But Google, being Google, wants to own reviews. The value in reviews is unique to the search algorithm. In the early days of the internet, Google relied on backlinks as a measure of the importance of a website, among other factors. But as Google emerged as the unavoidable giant in the location business, backlinks were not enough. Reviews have become critical to the algorithm, indicating to Google the quality of the business and helping to ensure that it delivers optimal search results to users. And not only that, reviews are rich with keywords to feed the index.
Recent evolutions in Google’s applications suggest that Google is edging toward achieving its potential as a review behemoth. It is now easier than ever for users to write reviews. Thanks to GPS on mobile phones and Google Maps data, Google knows where users have been. Rather than require users to enter the business name and location, Google suggests places to review. Recently, Google started offering its Local Guides incentives to contribute reviews, including badges and Google Drive storage.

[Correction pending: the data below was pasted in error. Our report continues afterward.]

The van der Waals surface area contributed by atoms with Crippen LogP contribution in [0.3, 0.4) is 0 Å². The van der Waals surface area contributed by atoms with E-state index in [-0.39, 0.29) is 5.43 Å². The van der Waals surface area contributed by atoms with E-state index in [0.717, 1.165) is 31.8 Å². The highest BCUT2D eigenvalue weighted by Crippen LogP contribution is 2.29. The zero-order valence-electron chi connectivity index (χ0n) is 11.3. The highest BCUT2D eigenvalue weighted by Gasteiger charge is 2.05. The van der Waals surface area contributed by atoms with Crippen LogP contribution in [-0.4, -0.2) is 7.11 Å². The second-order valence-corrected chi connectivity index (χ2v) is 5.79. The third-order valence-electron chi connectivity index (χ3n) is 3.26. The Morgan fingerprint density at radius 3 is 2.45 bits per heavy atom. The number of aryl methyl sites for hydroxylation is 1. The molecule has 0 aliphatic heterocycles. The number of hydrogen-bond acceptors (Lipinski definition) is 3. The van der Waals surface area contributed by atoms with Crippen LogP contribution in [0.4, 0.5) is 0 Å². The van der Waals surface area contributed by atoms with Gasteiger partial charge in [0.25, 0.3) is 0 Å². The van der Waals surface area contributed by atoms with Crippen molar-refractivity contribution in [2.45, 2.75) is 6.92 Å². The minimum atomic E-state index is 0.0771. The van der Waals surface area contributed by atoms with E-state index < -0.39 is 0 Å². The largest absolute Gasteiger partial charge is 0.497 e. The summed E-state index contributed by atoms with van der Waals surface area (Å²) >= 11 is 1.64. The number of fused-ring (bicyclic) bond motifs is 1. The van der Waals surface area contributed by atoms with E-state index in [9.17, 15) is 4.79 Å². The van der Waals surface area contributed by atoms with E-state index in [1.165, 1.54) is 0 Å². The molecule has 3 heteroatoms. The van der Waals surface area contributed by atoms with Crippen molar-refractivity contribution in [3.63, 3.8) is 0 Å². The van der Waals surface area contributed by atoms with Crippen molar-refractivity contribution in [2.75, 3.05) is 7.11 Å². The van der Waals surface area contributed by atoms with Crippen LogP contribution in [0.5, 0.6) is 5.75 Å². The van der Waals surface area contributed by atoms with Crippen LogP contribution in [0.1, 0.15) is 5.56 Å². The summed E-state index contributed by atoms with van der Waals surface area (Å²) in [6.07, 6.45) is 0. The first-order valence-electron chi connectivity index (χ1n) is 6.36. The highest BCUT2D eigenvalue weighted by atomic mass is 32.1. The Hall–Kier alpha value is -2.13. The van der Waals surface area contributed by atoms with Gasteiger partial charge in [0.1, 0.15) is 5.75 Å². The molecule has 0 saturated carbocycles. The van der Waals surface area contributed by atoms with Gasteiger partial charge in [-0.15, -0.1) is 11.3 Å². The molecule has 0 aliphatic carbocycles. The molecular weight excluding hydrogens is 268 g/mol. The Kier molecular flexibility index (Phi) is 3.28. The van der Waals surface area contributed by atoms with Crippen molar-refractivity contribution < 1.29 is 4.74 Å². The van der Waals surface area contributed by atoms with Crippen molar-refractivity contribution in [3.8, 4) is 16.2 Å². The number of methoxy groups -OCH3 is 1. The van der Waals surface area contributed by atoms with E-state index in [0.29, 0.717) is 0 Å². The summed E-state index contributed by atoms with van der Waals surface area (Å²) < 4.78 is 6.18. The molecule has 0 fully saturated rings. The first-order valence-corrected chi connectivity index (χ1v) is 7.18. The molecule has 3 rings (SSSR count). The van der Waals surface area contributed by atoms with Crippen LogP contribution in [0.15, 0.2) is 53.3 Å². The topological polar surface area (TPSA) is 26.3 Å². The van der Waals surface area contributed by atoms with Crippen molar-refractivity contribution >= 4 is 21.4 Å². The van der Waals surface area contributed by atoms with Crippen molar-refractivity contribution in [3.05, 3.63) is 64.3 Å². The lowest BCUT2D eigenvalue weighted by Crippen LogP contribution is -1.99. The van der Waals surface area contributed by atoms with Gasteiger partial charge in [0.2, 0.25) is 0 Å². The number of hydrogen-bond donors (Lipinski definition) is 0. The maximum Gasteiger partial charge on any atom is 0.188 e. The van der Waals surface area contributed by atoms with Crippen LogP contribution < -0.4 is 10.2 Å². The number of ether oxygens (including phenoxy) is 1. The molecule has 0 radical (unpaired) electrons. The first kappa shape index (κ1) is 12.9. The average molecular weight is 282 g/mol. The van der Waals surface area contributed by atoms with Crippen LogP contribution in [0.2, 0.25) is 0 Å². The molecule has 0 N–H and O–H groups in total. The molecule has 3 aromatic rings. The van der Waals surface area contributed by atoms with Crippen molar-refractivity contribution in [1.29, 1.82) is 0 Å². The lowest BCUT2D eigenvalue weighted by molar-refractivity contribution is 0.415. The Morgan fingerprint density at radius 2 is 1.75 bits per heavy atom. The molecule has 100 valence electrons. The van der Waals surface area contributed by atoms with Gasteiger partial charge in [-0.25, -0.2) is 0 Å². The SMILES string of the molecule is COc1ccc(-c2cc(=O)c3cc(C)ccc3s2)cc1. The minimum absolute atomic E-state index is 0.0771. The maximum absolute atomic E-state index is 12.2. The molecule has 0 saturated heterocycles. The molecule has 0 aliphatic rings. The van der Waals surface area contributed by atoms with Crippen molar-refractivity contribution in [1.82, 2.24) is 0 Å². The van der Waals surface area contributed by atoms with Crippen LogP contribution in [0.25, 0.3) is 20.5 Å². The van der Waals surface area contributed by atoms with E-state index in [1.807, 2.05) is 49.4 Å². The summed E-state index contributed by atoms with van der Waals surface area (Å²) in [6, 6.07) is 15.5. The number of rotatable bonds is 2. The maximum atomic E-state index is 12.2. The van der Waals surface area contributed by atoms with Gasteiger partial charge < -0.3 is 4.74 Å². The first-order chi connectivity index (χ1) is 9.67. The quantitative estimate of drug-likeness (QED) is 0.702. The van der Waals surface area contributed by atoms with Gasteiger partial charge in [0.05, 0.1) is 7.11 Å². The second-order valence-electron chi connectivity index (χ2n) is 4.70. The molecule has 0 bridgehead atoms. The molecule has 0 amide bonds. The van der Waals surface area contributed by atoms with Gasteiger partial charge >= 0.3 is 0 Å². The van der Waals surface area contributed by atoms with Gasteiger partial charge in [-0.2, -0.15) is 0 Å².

Given the popularity of Google Maps and other Google applications, Google has a tremendous amount of location-based data and user information. Open Gmail on a laptop in a hotel, and Google can prompt you to write a review—now or a few days later.
Then there’s Google Photos. And while few people may realize it, the service that allows users to upload an unlimited number of pictures has tremendous influence on what users decide to review. Travelers take pictures of the things and places that make an impression on them, whether positive or negative, and Google knows exactly where the photos are taken. So suggestions can be prioritized to the locations that matter most to the user.
Google now actively encourages businesses to post their own photos, too, stating that, “Businesses with recent photos typically receive more clicks to their websites.”
Google is in a unique position to gather relevant reviews for every location people visit, a position that could cast a shadow on the market leaders of today. Couple Google’s location-aware applications and features with an easy to use review system, and Google might have the formula to become a review behemoth alongside or even above TripAdvisor and Yelp.